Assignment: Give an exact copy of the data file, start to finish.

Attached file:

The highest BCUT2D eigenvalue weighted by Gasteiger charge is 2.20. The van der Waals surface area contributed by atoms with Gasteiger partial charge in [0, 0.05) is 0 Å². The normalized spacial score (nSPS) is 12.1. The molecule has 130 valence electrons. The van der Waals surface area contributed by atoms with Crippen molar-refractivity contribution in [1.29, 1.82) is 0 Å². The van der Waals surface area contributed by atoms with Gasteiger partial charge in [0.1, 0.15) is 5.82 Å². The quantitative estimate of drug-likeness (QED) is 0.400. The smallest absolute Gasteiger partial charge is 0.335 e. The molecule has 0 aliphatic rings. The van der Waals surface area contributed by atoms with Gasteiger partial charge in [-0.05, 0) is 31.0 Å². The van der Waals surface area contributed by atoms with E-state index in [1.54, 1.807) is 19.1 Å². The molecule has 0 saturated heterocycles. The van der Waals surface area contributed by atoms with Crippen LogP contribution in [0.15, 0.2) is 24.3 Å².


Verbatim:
The highest BCUT2D eigenvalue weighted by Gasteiger charge is 2.20. The van der Waals surface area contributed by atoms with Gasteiger partial charge in [0, 0.05) is 0 Å². The normalized spacial score (nSPS) is 12.1. The molecule has 130 valence electrons. The van der Waals surface area contributed by atoms with Crippen molar-refractivity contribution in [1.29, 1.82) is 0 Å². The van der Waals surface area contributed by atoms with Gasteiger partial charge in [0.1, 0.15) is 5.82 Å². The quantitative estimate of drug-likeness (QED) is 0.400. The smallest absolute Gasteiger partial charge is 0.335 e. The molecule has 0 aliphatic rings. The van der Waals surface area contributed by atoms with Gasteiger partial charge in [-0.05, 0) is 31.0 Å². The van der Waals surface area contributed by atoms with E-state index in [1.54, 1.807) is 19.1 Å². The molecule has 0 saturated heterocycles. The van der Waals surface area contributed by atoms with Crippen LogP contribution in [0.15, 0.2) is 24.3 Å².